Background Switcher (Hidden)

Pitcher Plant Hell

Saturday, December 31, 2011

I looked at my fine plant with new eyes. Not only was it beautiful, it was deadly!

As you might imagine, I had a problem leaving live moths in the pitchers, scrabbling helplessly against the leaf's slickly haired sides. 

Judging that the plants had more than enough to eat, I saved them.

oh thank you giant primate

One I freed was a lovely Virginia Ctenucha, one of the wasp-mimic moths.

Just couldn't let it sink down into the goo.

Also had two gorgeous Ailanthus Webworm moths, Atteva punctella, one of the larger microlepidopterans, with a beautiful veined orange-and-white rolled wing. They flew away the second they were out in the air. Couldn't get a photo.

Earwigs, wasps, bees, flies, honeybees, syrphid flies, hoverflies--anything that comes to flowers will come to a pitcher plant, apparently, only it's the Hotel California for pollinators.

Even paper wasps are not immune to its sweet, honey-scented charms. It has a competitive advantage in that it's quite hardy and in full, sweet-scented bloom when practically everything else has croaked from the first frosts.

 Stick to flowers, guys. These plants are bad news.

Pollinators swarm my Suffolk Pink chrysanthemum just a few feet away. It's the hardiest and latest-blooming of all. It doesn't even get going until Halloween in southern Ohio, and it's a blessing blooming that late. (It's done now; these photos have aged a bit since I took them.) 

"Suffolk," in a few different colors, was probably the first mum ever brought to the New World. The foundation stock for my plants (yes, it spreads modestly and delightfully) came from peerless pastel painter and partner in peripatetic hilarity Cindy House, from her Vermont/New Hampshire gardens. (You may remember her spotting the "body bags" outside a Massachusetts restaurant).

A nice, super hardy, willing plant. Not like those nasty carnivorous ones.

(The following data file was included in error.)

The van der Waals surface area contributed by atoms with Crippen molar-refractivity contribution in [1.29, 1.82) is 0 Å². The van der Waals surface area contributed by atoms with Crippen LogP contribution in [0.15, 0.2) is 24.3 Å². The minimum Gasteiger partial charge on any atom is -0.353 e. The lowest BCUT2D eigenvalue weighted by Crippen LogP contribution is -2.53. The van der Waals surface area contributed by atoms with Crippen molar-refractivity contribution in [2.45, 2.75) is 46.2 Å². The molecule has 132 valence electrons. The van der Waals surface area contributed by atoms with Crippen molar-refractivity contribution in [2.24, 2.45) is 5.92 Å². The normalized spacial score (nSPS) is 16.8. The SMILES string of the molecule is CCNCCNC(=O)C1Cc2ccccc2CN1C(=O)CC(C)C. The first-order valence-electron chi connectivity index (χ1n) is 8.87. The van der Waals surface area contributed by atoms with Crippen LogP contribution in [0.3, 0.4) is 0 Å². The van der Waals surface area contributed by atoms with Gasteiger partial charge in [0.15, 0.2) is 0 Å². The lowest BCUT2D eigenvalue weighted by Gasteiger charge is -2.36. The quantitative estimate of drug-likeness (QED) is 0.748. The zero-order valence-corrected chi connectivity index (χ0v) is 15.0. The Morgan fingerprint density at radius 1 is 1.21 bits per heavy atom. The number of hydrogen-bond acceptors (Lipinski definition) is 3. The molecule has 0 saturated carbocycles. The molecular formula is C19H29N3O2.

I have the pitcher plants in the greenhouse, on the cold floor next to an outside vent, for the winter. Hoping I'm doing right by them. They're just too precious to me now to let them freeze into the pond ice again. Thanks again, Cheryl! All it took was five years and some sphagnum...


Whoa! Deja Vu all over again. :)

I just finished reading "Micro" by the late M. Crichton ...(finished posthumously by Richard Preston) ... and I have decided it is VERY good to be big.

There were no pitcher plants in the story, but they would have been a great addition.

A LOT more predators down there than there are up here! Spiders alone...

Thanks for the introduction to the "Pitcher Plant". I have never heard of this one before. Very interesting plant. Your posting makes me want to get a few, but I'm not sure how well they would do in the Southern states. Also, thanks for the great pics to follow along with the post. I totally enjoyed reading this.

How cool that you've got a pitcher plant in your garden! I've regularly thought about getting a carnivorous plant because I think they're so neat, but don't know that I'd have the means to care for it properly. This one really is a beauty.

I'm not sure of the ID of the first moth (possibly Bicolored Sallow, Sunira bicolorago), but your second moth isn't a Virginia Ctenucha, but rather the smaller lookalike Yellow-collared Scape Moth, Cisseps fulvicollis. Besides the size, the YCSM lacks the shiny blue thorax of the VC, and also has thin yellow edging to the outer edge of the wings that the VC doesn't have (VC meanwhile usually has thin white edging to the bottom edge of the wings). YCSMs share the VC's diurnal, flower-visiting habits; they're probably just as commmon, but regularly mis-ID'd as VCs.

Saving otherwise doomed insects aside (which is the sort of thing I have been known to do), I'm delighted to know the name of that Suffolk chrysanthemum! I have one I got from my late mother's garden and have never known what it was. It just looked some kind of daisy flower with chrysanthemum leaves to me! It has moved itself from its original spot, which became too shady for it, to a nice place it chose on the edge of a sort of terrace. I love it. Last thing blooming every year.

I am a florist and have seen the dried pitcher plant blooms. Frankly, I think they are much prettier alive than dried and all brown. Nature's critter control! No where on my wooded hill would these pretty things grow as its way to dry.

Anything that would attack an Ailanthus -- a.k.a. Hell Tree -- is all right by me.

Posted by Dirk Coburn January 2, 2012 at 8:48 AM
[Back to Top]